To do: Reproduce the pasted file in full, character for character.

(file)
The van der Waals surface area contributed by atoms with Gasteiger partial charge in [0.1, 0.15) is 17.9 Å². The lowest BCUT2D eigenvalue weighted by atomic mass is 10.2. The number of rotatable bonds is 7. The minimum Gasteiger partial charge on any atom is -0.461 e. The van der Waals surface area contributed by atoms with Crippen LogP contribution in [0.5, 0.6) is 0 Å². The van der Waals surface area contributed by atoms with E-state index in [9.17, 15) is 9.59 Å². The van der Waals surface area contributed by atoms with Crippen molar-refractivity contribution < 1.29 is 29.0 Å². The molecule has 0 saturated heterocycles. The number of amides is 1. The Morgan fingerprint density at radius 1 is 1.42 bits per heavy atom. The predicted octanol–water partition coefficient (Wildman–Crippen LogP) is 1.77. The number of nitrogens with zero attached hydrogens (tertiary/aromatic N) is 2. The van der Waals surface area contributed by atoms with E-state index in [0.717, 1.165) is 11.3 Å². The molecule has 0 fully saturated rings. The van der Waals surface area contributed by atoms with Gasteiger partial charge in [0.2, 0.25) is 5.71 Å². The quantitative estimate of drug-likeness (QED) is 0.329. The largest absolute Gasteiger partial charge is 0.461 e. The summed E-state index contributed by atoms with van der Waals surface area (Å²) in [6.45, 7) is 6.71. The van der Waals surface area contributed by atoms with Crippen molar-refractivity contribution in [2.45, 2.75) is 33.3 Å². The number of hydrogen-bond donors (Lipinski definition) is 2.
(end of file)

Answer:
The van der Waals surface area contributed by atoms with Gasteiger partial charge in [0.1, 0.15) is 17.9 Å². The lowest BCUT2D eigenvalue weighted by atomic mass is 10.2. The number of rotatable bonds is 7. The minimum Gasteiger partial charge on any atom is -0.461 e. The van der Waals surface area contributed by atoms with Crippen LogP contribution in [0.5, 0.6) is 0 Å². The van der Waals surface area contributed by atoms with E-state index in [9.17, 15) is 9.59 Å². The van der Waals surface area contributed by atoms with Crippen molar-refractivity contribution < 1.29 is 29.0 Å². The molecule has 0 saturated heterocycles. The number of amides is 1. The Morgan fingerprint density at radius 1 is 1.42 bits per heavy atom. The predicted octanol–water partition coefficient (Wildman–Crippen LogP) is 1.77. The number of nitrogens with zero attached hydrogens (tertiary/aromatic N) is 2. The van der Waals surface area contributed by atoms with E-state index in [0.717, 1.165) is 11.3 Å². The molecule has 0 fully saturated rings. The van der Waals surface area contributed by atoms with Gasteiger partial charge in [0.2, 0.25) is 5.71 Å². The quantitative estimate of drug-likeness (QED) is 0.329. The largest absolute Gasteiger partial charge is 0.461 e. The summed E-state index contributed by atoms with van der Waals surface area (Å²) in [6.45, 7) is 6.71. The van der Waals surface area contributed by atoms with Crippen molar-refractivity contribution in [2.45, 2.75) is 33.3 Å². The number of hydrogen-bond donors (Lipinski definition) is 2.